The room bubbled over with sounds of seniors (seniors!) chatting and drinking champagne as we waited for the announcement of the night: the speaker at the 135th commencement exercises at Wellesley College sending forth the class of 2013 into the world.
"Valerie Jarrett!" our class presidents announced.
I first learned her name during the 2008 presidential campaign, when I was an awkward high school senior taking AP US Government, learning about the Supreme Court and campaign finance reform and waiting to hear back from colleges.
After Obama won, I hoarded the New York Times magazine piece on his team. I cut out the portrait of Susan Rice and pinned it on my vision board alongside Nelson Mandela quotes and newspaper articles about Tuscan travel. And I read about Valerie Jarrett, whose name I filed away in the mental cabinet labeled "Obama-related."
Fast forward about four years.
Valerie Jarrett came to Washington, D.C., with the Obamas. She serves as the chair of the White House Council on Women and Girls. As a Senior Advisor to the President, she was a key player in the White House during in the major events of the term: the Lily Ledbetter Act, the Haitian earthquake, the Affordable Care Act, the Deepwater Horizon debacle, the Arizona racial profiling debate, the Tucson shooting, the repeal of Don't Ask Don't Tell. She supported the Obamas during this second political campaign, which (to us, anyway) felt like a badly written satire of A Neverending Story.
And I came to Wellesley. The major events of the last four years -- the major events of college -- were major in that they were minor, miniature, delicate, complete. I discovered I loved poetry and political philosophy. I found out how fast I could write eight pages of poetic analysis (two hours, if I really had to). I celebrated birthdays. I visited museums. I started drinking coffee (often, bold, with soy milk.) I tried going vegan. I became a fangirl of several wonderful professors. I studied abroad. I came back and I realize I had come home.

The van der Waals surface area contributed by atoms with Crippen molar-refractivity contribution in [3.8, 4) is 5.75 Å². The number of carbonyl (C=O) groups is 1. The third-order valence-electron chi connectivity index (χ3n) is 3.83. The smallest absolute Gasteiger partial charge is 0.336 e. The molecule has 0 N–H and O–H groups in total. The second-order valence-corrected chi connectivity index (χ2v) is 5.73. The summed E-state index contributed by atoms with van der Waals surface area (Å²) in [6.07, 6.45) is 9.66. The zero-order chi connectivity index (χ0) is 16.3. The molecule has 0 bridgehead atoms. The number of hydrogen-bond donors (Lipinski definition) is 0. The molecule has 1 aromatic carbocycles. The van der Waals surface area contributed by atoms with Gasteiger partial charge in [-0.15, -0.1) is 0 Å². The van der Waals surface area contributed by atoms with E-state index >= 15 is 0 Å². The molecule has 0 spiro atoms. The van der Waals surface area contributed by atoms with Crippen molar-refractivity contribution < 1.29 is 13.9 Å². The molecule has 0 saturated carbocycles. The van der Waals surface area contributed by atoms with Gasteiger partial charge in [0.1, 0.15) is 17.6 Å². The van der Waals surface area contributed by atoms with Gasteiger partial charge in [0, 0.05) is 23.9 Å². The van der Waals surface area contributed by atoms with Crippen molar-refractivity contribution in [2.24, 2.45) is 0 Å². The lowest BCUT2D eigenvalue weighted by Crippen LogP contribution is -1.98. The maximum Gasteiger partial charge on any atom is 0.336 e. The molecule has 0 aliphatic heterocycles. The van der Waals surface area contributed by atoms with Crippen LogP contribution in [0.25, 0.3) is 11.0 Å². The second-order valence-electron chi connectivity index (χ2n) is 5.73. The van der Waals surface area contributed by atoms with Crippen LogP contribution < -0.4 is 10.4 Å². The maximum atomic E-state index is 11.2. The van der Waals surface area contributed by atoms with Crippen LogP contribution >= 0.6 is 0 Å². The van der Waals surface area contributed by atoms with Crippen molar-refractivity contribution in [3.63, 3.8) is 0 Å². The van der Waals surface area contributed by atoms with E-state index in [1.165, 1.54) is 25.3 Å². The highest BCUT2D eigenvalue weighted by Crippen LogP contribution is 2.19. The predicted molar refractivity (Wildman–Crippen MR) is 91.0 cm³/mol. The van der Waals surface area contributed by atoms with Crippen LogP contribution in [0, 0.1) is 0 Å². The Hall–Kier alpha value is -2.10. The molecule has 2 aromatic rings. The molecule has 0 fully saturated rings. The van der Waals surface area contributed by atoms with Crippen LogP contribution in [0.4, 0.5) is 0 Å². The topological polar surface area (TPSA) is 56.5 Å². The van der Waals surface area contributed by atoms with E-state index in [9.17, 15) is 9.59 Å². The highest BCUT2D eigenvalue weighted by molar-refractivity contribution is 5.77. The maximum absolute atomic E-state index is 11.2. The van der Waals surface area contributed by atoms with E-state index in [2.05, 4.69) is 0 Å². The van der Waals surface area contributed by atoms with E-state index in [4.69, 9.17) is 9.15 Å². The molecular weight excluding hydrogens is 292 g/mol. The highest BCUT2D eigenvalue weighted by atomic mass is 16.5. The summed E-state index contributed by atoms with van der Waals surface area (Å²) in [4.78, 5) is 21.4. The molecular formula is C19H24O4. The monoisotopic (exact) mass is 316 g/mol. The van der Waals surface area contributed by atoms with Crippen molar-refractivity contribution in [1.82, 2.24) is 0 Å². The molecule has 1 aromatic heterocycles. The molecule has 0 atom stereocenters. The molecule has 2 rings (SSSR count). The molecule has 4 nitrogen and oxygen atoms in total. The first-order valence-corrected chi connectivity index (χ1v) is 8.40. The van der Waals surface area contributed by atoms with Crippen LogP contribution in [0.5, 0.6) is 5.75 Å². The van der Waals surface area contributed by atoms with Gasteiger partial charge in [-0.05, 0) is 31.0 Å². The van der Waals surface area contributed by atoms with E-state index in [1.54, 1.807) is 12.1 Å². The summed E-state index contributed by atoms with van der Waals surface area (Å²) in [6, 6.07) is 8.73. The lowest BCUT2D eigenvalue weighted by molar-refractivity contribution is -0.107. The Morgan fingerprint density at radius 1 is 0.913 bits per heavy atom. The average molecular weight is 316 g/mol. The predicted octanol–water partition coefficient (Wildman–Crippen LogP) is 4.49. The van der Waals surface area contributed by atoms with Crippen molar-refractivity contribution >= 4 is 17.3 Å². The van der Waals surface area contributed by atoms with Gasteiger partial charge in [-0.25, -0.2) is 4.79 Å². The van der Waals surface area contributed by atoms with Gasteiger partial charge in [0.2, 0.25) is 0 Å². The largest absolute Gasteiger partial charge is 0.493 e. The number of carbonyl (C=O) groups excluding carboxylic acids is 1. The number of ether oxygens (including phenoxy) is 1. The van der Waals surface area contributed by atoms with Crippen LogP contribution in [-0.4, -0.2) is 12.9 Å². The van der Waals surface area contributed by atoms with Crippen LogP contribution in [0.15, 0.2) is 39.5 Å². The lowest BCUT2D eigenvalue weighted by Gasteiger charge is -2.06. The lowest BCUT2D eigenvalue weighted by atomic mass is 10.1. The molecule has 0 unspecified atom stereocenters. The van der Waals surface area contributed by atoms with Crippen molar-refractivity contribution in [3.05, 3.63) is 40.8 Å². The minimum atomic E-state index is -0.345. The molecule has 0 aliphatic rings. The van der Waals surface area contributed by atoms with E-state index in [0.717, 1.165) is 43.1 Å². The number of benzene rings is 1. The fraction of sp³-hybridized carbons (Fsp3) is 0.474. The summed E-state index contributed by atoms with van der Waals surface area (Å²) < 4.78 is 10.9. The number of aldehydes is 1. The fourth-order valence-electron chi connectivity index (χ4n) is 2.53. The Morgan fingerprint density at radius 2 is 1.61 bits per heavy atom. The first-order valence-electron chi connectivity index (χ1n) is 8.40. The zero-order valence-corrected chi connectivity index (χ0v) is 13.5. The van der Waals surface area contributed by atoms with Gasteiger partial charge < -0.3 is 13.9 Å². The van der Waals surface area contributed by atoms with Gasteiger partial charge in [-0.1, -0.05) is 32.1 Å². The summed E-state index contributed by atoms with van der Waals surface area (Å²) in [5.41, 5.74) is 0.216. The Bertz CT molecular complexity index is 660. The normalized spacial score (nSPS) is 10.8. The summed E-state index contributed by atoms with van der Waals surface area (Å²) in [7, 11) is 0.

Most importantly, I met my friends. They come from Beijing and Portland, Los Angeles and Durban, Seoul and Columbus, Boston and Richmond and New York and West Virginia and Maine. In our minor events and our major accomplishments, we have shaped each other. We shaped each other with our vocabulary and discourse; with our complaints and disasters and victories; with the 2AM epiphanies accompanied by prosecco and Ramen; with our (often newly acquired) acquaintance with grief. Together, as wiser heads helped us in our stumbling journey through problem sets and break-ups and parties and conferences and protests, we developed our character.
What is our character?
Back in 2007-2008, then-Senator Obama's slogan was the progressive, optimistic, hopeful "Yes We Can." At Wellesley, we have a different saying: "Women who will make a difference in the world," abbreviated to "Women who will." It is our unofficial motto, our quiet chant, our responsibility and our pride. The most prominent example of this belief is Hillary Clinton '69, a woman who does (and who might...)
Valerie Jarrett is a woman who does. She plays a significant public role in shaping the American story. She is an appropriate, and exciting, choice for a commencement speaker because of the experience and wisdom she can share with the class of 2013. We don't know what will come in the next four years, nor the next forty; there is no fast forward. But we have been shaped into people who desire to make a difference on this beloved and catastrophe-prone planet, whenever and wherever and however we can.
We are women who will.